Now, I have to decide if it's poltergeists, Anonymous, NSA, or UVB-76. (http://en.wikipedia.org/wiki/UVB-76)

Joe_B
01-23-2015, 05:37 PM
If it happens again, snap on one of those clip on ferrites that come with lots of electronics nowadays.

oldtiffie
01-23-2015, 10:07 PM
Perhaps the OP and/or the computer/speakers has tinnitus.

Are they haunted?

https://www.google.com.au/?gws_rd=ssl#q=tinnitus

J Tiers
01-24-2015, 12:36 AM
So, its the extra-crappy electronics in the speaker/amplifiers picking up some sort of signal that is strong enough locally to BE picked up. No thought whatever of interference when designing them..... all too common these days.

Needn't be AM, FM can be picked up in the right circumstances by what is nominally an AM receiver.. "slope detection"....

Ferrite beads may spoil the antenna action enough to stop it. Put them on the wires, and slide around until it quits, then tape in place there.



I think it is unlikely that anyone would hear radio signals breaking through into audio circuits in this day an age although it was common enough when the aether was saturated with megawatt AM signals.

You may have had that, but in the US, the broadcast AM is 50,000 watts maximum. And they still exist. The shortwave stations may have had a lot more, but usually not so much even there, with some exceptions (HCJB, for instance). FM however, may be quite powerful.

fixerdave
01-24-2015, 02:53 AM
Yeah... I got caught out by that. Sitting at home one night, about a decade ago, my computer suddenly started talking... kind of muffled, not clear, but obviously words. Figured I had some weird virus and poured over the system pretty hard. Found nothing, then one day it happened again. Still no luck finding it, but the weird thing was turning up the speaker volume, on the speaker, made no difference. Thought that was pretty weird. The next time it happened the computer was off. Yeah... off. That got me questioning my sanity as it NEVER happened when anyone else was around.

Long story short, I tracked it down to a guy talking with what I assumed to be an old-school cordless phone in the suite below. When he paced under where my computer was, my very cheap speakers picked up the conversation, sort of. Yes, the amplified computer speakers can pull AM signals out of the air. All they need is a bit of unshielded wire, something to rectify the signal (any kind of diode-like circuit), and an amplifier. Good amplifiers are designed to NOT do this. Cheap ones... whatever.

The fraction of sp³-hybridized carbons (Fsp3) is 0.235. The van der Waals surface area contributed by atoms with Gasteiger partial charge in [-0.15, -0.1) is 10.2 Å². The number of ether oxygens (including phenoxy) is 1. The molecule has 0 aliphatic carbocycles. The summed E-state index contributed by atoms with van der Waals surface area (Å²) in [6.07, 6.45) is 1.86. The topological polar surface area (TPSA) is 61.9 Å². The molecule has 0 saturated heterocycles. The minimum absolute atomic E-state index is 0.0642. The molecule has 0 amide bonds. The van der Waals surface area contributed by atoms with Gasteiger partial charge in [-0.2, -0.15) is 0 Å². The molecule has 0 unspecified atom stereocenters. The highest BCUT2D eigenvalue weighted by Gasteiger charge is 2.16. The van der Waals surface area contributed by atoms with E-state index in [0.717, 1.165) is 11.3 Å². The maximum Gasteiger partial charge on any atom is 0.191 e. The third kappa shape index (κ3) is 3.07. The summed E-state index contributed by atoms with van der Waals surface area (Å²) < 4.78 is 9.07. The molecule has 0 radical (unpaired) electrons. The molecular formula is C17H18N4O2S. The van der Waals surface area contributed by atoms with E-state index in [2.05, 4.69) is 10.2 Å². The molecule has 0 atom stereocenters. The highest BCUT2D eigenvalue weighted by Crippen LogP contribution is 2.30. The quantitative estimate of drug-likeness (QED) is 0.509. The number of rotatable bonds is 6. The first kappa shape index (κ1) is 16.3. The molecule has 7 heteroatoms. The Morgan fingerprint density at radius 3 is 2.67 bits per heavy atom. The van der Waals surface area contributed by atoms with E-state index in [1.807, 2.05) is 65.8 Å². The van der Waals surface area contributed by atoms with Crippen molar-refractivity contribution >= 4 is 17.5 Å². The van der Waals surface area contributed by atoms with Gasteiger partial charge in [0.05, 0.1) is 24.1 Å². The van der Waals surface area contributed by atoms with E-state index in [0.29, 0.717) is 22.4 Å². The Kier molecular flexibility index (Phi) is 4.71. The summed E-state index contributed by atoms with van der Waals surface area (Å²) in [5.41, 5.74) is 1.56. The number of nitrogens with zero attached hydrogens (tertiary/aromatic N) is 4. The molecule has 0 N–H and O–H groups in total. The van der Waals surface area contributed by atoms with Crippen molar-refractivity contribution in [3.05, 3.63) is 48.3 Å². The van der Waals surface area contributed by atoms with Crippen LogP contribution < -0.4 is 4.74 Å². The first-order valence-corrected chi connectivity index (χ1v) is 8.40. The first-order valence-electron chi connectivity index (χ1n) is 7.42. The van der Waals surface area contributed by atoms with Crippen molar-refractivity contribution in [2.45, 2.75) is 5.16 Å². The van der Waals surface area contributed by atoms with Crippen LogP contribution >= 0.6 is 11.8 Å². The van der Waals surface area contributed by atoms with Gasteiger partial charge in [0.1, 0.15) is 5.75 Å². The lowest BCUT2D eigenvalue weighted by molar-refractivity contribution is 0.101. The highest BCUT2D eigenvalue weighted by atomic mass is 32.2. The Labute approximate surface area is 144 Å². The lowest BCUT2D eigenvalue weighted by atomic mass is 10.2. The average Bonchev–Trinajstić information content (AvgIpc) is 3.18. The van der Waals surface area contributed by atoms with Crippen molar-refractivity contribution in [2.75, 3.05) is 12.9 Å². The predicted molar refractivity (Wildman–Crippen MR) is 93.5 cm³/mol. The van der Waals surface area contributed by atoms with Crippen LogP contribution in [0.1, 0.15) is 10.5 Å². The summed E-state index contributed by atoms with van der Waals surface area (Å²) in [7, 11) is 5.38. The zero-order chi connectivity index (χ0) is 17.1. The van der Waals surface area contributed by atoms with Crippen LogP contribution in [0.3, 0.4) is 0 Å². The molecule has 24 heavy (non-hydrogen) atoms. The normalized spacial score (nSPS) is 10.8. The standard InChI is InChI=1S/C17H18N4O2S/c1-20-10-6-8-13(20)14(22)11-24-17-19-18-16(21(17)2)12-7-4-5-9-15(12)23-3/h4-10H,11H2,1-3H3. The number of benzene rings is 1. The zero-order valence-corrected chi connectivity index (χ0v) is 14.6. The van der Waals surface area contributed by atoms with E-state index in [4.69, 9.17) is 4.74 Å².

Yes, FM signals are a little trickier to convert to audio but it's not unheard of. Also, various bits of electronics can unintentionally transmit AM signals even if they are not designed to. One example I heard of was a marina where the GPS signal was being intermittently jammed, which rather upset the boat owners. Eventually, they convinced the regulators to come and they tracked it down to an amplified TV antenna on a boat in the marina. When the owner was at the boat watching TV... nobody there had GPS. Yeah, a receiving antenna with a tiny built-in amplifier circuit failed in such a way that it became a transmitter that happened to broadcast a carrier wave at the frequency the GPS satellites operate at. It happens. It might not be the 50,000 watt broadcast AM station down the road... it might be your cheap VCR sitting next to the computer.

It's either that, or you're going crazy. Has anyone else heard these 'signals'?

David...

metalmagpie
01-24-2015, 10:14 AM
This morning a faint, fuzzy, but almost totally understandable radio signal is coming from the speakers on the desktop. Actually, I don't know for sure if it's radio, clearly male and female voices, constant talk, no commercials. I thought this was happening before, not as clear as this morning though. At first it seemed to be coming from the Comcast cable modem next to the speakers, but turning the speaker volume up/down shows it's clearly from the speakers.

What's up with this?